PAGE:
By the time you read this blog entry, you will most likely be aware of the bombing that occurred today in on of Moscow’s busiest airports. At the time of this writing, 35 are dead and more than 125 injured. We don’t know many details other than this: someone walked into a bustling airport, full of life and movement, and brought death in the form of a suicide bombing.
In honor to the Martin Luther King, Jr. holiday, our brilliant (and thoughtful) managing editor Joannah Sadler suggested that we share a gift with our readers. In Issue 8.2 of Conversations Journal, Ruth Haley Barton of the Transforming Center wrote a moving piece on Martin Luther King, Jr.’s life of contemplation and action. Below is the text of that article in its entirety, as well as a link to the PDF, should you prefer to read it with the design elements in place.
May the incredible story of King’s life of faith speak to you today.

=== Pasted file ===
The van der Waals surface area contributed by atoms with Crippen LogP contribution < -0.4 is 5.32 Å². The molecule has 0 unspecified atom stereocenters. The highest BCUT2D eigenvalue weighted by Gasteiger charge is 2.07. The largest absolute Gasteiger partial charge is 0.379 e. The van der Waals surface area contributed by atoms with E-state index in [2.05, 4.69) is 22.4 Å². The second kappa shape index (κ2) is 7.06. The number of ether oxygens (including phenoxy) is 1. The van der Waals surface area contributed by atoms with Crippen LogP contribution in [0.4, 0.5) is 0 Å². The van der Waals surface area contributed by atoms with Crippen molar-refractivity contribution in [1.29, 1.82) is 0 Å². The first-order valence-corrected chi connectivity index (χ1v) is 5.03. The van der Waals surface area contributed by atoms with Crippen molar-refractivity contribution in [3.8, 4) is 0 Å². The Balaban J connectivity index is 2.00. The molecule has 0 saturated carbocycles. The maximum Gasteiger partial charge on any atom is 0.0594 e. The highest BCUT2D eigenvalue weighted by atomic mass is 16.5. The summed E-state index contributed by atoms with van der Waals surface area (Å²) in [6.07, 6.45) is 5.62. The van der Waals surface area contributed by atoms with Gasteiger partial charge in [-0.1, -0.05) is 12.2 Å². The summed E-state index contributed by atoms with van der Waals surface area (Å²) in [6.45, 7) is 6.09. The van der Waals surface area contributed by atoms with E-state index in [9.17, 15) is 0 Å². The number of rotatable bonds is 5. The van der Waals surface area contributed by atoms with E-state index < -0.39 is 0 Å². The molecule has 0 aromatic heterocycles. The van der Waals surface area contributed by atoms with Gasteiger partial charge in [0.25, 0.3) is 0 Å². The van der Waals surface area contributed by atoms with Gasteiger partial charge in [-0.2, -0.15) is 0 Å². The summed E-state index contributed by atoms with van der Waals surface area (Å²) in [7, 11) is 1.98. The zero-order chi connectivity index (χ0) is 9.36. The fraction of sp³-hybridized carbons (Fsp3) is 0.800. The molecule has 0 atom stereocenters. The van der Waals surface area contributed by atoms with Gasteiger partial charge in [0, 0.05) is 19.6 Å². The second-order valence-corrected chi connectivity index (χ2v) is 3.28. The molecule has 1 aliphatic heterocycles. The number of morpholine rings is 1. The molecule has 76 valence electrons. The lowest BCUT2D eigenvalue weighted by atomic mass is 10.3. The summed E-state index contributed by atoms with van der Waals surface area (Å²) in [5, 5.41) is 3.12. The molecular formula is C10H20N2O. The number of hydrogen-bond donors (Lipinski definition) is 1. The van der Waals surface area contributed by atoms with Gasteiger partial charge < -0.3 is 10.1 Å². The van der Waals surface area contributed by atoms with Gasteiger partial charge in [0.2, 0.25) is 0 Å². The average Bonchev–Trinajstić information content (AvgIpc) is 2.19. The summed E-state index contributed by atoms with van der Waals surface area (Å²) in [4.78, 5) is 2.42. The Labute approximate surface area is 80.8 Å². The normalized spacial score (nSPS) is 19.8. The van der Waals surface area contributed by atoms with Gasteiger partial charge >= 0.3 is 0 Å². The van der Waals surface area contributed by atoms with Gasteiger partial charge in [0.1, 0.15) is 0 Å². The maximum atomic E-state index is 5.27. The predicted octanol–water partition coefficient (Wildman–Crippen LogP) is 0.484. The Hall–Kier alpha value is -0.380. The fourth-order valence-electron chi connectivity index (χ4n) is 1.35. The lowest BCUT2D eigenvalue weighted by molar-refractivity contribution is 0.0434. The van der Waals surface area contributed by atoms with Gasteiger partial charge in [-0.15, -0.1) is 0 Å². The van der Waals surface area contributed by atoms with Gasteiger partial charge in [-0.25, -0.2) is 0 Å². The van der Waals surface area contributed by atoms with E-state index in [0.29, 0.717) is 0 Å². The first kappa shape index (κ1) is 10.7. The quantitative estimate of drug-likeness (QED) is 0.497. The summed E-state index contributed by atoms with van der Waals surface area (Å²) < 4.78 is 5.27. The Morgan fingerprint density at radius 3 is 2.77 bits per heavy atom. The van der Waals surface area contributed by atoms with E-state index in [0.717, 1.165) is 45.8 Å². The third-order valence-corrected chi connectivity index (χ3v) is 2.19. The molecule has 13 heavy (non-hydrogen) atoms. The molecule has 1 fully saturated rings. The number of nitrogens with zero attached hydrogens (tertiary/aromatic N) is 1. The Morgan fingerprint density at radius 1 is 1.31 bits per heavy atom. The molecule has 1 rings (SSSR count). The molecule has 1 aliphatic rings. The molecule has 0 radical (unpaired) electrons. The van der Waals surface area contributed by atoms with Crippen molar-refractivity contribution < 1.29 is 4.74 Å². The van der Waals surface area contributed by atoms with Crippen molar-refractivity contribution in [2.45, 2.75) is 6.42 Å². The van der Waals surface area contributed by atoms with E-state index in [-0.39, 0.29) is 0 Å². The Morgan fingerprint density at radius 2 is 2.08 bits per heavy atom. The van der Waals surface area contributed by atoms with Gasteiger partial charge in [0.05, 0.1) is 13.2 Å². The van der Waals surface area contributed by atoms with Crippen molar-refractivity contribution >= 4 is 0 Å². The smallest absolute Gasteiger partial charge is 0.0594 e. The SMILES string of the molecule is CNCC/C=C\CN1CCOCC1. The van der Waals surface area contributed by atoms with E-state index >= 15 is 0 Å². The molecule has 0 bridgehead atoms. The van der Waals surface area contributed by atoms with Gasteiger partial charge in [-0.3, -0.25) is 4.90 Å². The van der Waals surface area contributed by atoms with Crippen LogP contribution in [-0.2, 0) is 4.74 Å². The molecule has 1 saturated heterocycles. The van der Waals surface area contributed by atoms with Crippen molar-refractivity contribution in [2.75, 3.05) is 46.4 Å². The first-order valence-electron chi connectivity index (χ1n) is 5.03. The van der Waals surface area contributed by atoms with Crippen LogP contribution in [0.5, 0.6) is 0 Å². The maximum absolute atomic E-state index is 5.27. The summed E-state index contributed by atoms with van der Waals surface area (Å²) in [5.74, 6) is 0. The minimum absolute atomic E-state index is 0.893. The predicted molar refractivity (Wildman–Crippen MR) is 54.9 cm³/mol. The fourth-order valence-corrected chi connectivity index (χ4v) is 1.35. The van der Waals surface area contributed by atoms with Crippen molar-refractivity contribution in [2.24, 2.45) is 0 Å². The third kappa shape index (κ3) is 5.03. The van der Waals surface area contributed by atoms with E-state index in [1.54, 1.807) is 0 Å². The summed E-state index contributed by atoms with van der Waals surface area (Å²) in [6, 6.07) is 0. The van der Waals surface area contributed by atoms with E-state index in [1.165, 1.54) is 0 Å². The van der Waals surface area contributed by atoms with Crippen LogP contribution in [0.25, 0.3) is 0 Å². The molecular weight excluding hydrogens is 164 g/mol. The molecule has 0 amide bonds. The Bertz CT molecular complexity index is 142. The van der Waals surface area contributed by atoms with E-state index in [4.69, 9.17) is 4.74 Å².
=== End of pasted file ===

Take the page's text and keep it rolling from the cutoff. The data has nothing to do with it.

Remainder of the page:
For almost 20 years, I have corresponded with a prisoner who once found himself caught up in a road duel on the interstate near where I live. To end the altercation, my pen pal emptied his loaded revolver into the cab of a pickup truck, killing the driver.
My original intent in writing this prisoner was to try to understand road rage. You see, I find his split-second anger in myself, and although mine is less dramatic and has been tempered over the years, the impulse to immediate, defensive anger toward someone who cuts me off on the highway is always there.